John Butler was a Loyalist who led an irregular militia unit known as Butler's Rangers on the northern frontier in New York during the American Revolutionary War. Born in Connecticut, he moved to New York with his family, where he learned several Iroquoian languages and worked as an interpreter in the fur trade, he was well-equipped to work with Mohawk and other Iroquois Confederacy warriors who became allies of the British during the rebellion. During the War, Butler led Cayuga forces in the Saratoga campaign in New York, he raised and commanded a regiment of rangers, which included affiliated Mohawk and other Iroquois nations' warriors. They conducted raids in central New York west of Albany, including what became known among the rebels as the Cherry Valley Massacre. After the war Butler resettled in Upper Canada, where he was given a grant of land by the Crown for his services. Butler continued his leadership in the developing province, helping to found the Anglican Church and Masonic Order, serving in public office.
John Butler was born to Walter Butler and Deborah Dennison, née Ely, in New London, Connecticut in 1728. In 1742, his father moved the family to Fort Hunter on the frontier in the Mohawk Valley near the modern village of Fonda, New York. In 1752, John Butler married Catharine Bradt, of Dutch ancestry; the couple raised five children. Having learned several Iroquois and other Indian languages, Butler was employed as an interpreter in the lucrative fur trade. In 1755, John Butler was appointed to the rank of Captain in the Indian Department of the British colonial government, he served in the French and Indian War under Sir William Johnson. In 1758, he saw action with James Abercromby at Fort Ticonderoga and John Bradstreet at the Battle of Fort Frontenac. In 1759, he was made second in command of the Indians with Johnson at the Battle of Fort Niagara. In 1760, he continued as a second in command of the Indians in Jeffery Amherst's force at Montreal. After the war Butler returned to the Mohawk Valley in New York.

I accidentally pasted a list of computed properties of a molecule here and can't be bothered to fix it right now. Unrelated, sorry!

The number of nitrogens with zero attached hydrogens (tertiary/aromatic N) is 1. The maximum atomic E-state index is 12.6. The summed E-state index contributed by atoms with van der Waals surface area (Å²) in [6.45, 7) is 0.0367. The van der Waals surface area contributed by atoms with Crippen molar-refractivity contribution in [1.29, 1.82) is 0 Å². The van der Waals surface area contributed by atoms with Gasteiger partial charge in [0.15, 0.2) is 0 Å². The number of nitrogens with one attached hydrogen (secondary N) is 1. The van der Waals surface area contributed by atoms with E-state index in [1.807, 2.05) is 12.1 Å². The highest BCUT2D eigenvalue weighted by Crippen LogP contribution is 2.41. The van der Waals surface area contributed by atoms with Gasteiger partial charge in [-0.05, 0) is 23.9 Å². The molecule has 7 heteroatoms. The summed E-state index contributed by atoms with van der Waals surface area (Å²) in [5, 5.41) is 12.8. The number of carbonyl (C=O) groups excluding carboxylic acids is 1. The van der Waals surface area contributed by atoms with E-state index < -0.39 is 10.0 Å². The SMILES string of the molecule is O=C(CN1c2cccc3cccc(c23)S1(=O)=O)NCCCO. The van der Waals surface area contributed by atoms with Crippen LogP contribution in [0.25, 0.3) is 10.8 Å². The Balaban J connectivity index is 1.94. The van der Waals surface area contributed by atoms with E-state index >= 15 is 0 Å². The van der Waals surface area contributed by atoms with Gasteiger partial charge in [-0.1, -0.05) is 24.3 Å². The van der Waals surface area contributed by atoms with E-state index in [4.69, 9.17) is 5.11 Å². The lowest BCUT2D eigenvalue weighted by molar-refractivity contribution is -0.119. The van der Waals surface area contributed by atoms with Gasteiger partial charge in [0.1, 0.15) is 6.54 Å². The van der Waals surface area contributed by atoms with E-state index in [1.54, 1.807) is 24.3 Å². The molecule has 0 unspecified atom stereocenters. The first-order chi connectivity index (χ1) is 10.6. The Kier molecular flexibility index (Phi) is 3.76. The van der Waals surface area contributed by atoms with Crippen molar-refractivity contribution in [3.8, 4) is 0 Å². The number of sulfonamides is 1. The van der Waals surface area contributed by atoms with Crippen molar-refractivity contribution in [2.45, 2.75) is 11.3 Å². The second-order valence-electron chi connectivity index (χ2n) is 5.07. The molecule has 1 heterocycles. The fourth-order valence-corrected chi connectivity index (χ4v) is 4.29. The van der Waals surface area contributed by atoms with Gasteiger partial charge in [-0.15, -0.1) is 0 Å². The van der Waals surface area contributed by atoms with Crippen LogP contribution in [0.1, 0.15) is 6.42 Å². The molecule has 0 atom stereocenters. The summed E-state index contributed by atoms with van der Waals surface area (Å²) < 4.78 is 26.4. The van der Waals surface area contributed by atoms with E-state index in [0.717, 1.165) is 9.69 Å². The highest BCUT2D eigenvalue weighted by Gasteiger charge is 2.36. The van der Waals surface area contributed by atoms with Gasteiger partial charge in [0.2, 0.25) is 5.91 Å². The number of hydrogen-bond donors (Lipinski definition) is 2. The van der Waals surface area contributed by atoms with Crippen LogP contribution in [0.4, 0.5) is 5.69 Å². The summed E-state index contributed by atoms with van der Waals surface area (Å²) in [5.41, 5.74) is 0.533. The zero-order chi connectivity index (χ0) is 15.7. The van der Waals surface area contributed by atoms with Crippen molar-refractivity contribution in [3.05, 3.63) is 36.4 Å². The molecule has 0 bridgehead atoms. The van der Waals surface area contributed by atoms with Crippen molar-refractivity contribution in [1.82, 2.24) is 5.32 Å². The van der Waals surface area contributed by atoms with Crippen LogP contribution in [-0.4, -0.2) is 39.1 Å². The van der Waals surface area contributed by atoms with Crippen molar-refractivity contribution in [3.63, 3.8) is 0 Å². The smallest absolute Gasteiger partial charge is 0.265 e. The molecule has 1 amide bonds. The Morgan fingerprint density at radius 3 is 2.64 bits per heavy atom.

He acquired more land, building an estate of 26,000 acres at Butlersbury near the major Mohawk village of Caughnawaga. He was second only to Sir William Johnson, British Superintendent of Indian Affairs, as a wealthy frontier land owner, worked under Johnson for the British. Butler was appointed a judge in the Tryon County court and was commissioned Lt.-Colonel of Guy Johnson's regiment of Tryon County militia. Butler was elected as one of the two members representing Tryon County in the New York assembly. John Butler returned to service, as a Loyalist, when the American Revolution turned to war in 1775. In May 1775, he left for Canada in the company of Daniel Claus, Walter Butler, Hon Yost Schuyler and Joseph Brant, a Mohawk leader. On July 7, they in August, Montreal. Butler participated in the defense of Montreal against an attack led by Ethan Allen. In November, Carleton sent him to Fort Niagara with instructions to keep the Indians neutral, his oldest son, Walter Butler served with him, but his wife and other children were detained by the American rebels.
In March 1777, John Butler sent a party of about 100 allied Indians to Montreal to force the Americans out of Quebec. In May, Butler received instructions to use a warrior party of the Six Nations in an attack on New York. On June 5 he received instructions to send as many Indians as he could to Fort Oswego for an attack on Fort Stanwix as a part of the Saratoga campaign, he was put second in command of the Indians warriors of bands of four nations of the Iroquois, under Daniel Claus. John Butler led the Indians and a small number of Loyalists, in a successful ambush, of rebel militia and Oneida warriors in the Battle of Oriskany; as a result, after this expedition he was commissioned a lieutenant colonel and given authority to raise his own regiment, which became known as Butler's Rangers with a strength of eight companies. He traveled back to Fort Niagara, completed recruiting the first company in December. In July 1778, John Butler led his rangers and Iroquois allies at the Battle of Wyoming, in which he defeated Zebulon Butler and took Forty Fort.